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Identity and Social Distance in Friendship Formation

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Abstract

We analyze a network formation model where agents belong to different communities. Both individual benefits and costs depend on direct as well as indirect connections. Benefits of an indirect connection decrease with distance in the network while the cost of a link depends on the type of agents involved. Two individuals from the same community always face a low linking cost and the cost of forming a relationship for two individuals of different communities diminishes with the rate of exposure of each of them to the other community. We derive a number of results with regard to equilibrium networks. In particular, socialization among the same type of agents can be weak even if the within-type link cost is very low and oppositional identity patterns can arise for a wide range of parameters. Our model also suggests that policies aiming at reducing segregation are socially desirable only if they reduce the within-community cost differential by a sufficiently large amount.

Suggested Citation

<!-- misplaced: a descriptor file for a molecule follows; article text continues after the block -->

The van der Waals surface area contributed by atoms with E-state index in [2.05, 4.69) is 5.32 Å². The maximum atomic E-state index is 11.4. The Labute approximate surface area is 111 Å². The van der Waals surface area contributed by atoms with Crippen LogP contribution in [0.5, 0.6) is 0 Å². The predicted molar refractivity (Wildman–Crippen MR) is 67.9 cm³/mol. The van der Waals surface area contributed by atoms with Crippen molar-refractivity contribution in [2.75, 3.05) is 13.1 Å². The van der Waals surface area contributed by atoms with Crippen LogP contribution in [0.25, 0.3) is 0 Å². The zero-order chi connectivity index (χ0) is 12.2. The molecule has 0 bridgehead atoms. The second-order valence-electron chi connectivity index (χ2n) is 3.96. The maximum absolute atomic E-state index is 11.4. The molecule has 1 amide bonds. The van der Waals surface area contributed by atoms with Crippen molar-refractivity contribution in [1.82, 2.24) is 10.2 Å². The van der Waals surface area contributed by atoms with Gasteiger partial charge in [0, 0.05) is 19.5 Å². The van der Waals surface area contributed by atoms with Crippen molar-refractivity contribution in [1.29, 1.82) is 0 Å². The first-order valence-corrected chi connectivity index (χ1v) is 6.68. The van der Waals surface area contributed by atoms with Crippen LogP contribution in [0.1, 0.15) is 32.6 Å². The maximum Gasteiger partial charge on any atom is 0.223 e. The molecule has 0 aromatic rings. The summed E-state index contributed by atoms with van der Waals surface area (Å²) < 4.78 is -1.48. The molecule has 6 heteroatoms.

• de Marti, Joan & Zenou, Yves, 2011. "Identity and Social Distance in Friendship Formation," Research Papers in Economics 2011:13, Stockholm University, Department of Economics.
  • Handle: RePEc:hhs:sunrpe:2011_0013
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    File URL: http://www2.ne.su.se/paper/wp11_13.pdf
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    1. Yann Bramoullé & Brian W. Rogers, 2009. "Diversity and Popularity in Social Networks," Cahiers de recherche 0903, CIRPEE.
    2. Ben-Ner, Avner & McCall, Brian P. & Stephane, Massoud & Wang, Hua, 2009. "Identity and in-group/out-group differentiation in work and giving behaviors: Experimental evidence," Journal of Economic Behavior & Organization, Elsevier, vol. 72(1), pages 153-170, October.
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    Cited by:

    1. Pascal MOSSAY & Pierre PICARD, 2013. "Spatial Segregation and Urban Structure," Discussion papers 13056, Research Institute of Economy, Trade and Industry (RIETI).
    2. repec:eee:gamebe:v:103:y:2017:i:c:p:286-312 is not listed on IDEAS
    3. Christian Ghiglino & Antonella Nocco, 2017. "When Veblen meets Krugman: social network and city dynamics," Economic Theory, Springer;Society for the Advancement of Economic Theory (SAET), vol. 63(2), pages 431-470, February.
    4. Giovanni Facchini & Eleonora Patacchini & Max F. Steinhardt, 2015. "Migration, Friendship Ties, and Cultural Assimilation," Scandinavian Journal of Economics, Wiley Blackwell, vol. 117(2), pages 619-649, April.

    More about this item

    Keywords

    networks; identity; homophily; social norms;

    JEL classification:

    • D85 - Microeconomics - - Information, Knowledge, and Uncertainty - - - Network Formation
    • J15 - Labor and Demographic Economics - - Demographic Economics - - - Economics of Minorities, Races, Indigenous Peoples, and Immigrants; Non-labor Discrimination

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